Waffles the deer relocated to state-owned land

Published 10:00 am Wednesday, December 8, 2021

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Waffles the deer, well-known around the community where he lived on Phillips Road in Huguley, has been relocated, according to his former caretaker, Beth Wilson.

“Waffles is now on 1,000 acres in Calhoun County,” she said. “It’s a state-owned property, so there’s no hunting, and he’s with other deer, and they have creeks and ponds. It’s beautiful.”

Wilson said Waffles was transferred to the new location on Saturday.

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“Waffles had still not blended into the wild,” she said. “We had hoped he would. He was still making appearances in the neighborhood. And so, with all of the publicity and the drama from mainly one or two citizens, I just felt like it was the safest choice for Waffles because the end game is for Waffles to live wild. This way, we’re not waiting for him to make that choice, blending in [with] the area wildlife.”

Wilson said Waffles is about two and a half years old.

He was recently brought back to Phillips Road after he was allegedly “deernapped” a significant distance from his home in Huguley. Last Wednesday, he was spotted in the Todd Addition area in Valley. Wilson said he spent two days in the woods when he got back but that on Saturday, he made an appearance in the neighborhood.

Wilson said that Goose, her Great Pyrenees dog, seems sad that Waffles is gone. The two were best friends, according to Wilson. She said that relocating Waffles was a group effort and that a couple of citizens were helpful. She said the game warden was also involved.

Wilson said she had been harassed about Waffles by someone on Facebook, saying he shouldn’t have a collar on him and that Wilson was treating him as a pet.

“It’s a rescue-approved breakaway collar, and it is only on him during hunting season so that if he is out in the woods, the hunters will know that this deer has been in contact with humans and is familiar with humans,” she said.

According to Wilson, the woman told her she had reported her to the game warden.

“And I’m like, ma’am?” she said. “They know Waffles is here. I’m in contact with them because when someone contacts me about wildlife that they need moved or if there’s a problem, I work with them.”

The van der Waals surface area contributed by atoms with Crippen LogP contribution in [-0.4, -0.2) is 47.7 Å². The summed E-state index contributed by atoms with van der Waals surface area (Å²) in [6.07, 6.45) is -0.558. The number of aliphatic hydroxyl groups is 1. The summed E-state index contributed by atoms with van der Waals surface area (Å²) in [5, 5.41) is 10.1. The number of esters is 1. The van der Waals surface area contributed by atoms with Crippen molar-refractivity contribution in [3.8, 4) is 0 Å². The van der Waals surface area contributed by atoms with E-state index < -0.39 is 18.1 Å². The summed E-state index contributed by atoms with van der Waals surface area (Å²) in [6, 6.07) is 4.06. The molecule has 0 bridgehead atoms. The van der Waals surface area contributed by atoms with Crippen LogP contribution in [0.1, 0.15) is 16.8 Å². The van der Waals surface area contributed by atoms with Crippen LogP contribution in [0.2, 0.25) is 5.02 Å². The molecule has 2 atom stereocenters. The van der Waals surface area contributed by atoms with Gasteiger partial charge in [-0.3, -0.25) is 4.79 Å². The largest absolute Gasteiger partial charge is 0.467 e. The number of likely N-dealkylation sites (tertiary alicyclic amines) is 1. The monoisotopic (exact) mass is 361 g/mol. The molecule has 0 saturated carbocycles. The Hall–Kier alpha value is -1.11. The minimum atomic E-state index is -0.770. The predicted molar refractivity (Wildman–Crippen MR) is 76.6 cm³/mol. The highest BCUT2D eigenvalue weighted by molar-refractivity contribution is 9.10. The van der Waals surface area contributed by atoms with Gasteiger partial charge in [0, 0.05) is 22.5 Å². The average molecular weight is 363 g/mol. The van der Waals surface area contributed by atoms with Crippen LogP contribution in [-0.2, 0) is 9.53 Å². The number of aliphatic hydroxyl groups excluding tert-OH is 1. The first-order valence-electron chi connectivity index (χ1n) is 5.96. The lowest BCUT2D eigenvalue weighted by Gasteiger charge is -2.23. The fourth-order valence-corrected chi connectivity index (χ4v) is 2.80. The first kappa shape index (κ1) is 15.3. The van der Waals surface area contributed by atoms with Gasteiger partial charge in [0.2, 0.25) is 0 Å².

Wilson said Waffle’s collar was also meant to alert people that Waffles wasn’t rabid if he walked up to them, which he tended to do. She said it was a matter of opinion whether or not Waffles was too friendly. However, she said that rutting season, when male deer are known to become unpredictable, is a legitimate concern, and she watched Waffles for signs that he was going into rut.

“You don’t treat wildlife like a pet,” she said. “Let him live free. You don’t try to grab a wild deer. You don’t corner them or anything like that. You let them be.”

Wilson said she looked forward to Waffles going into rut so he’d pursue does and leave domestic life.

She said that while it’s illegal to keep a deer as a pet, there’s nothing illegal about a deer choosing to live on someone’s property.

Wilson said Smith Station Animal Control contacted her to see if she could take Waffles after his mother had been hit by a car. Wilson said he was discovered by a tow truck driver.

Captain Stacy Shirey of the Valley Police Department confirmed that the game warden helped relocate Waffles. He said people had called to tell the police department where Waffles was.

For questions about whether or not an animal is in need of rescue, how to capture for transport to a rehabilitator, or about wildlife rehabilitation in general, Outdoor Alabama, a website run by the Alabama Department of Conservation and Natural Resources, recommends calling (334) 242-1814 or emailing Marianne Hudson at ​​marianne.hudson@dcnr.alabama.gov.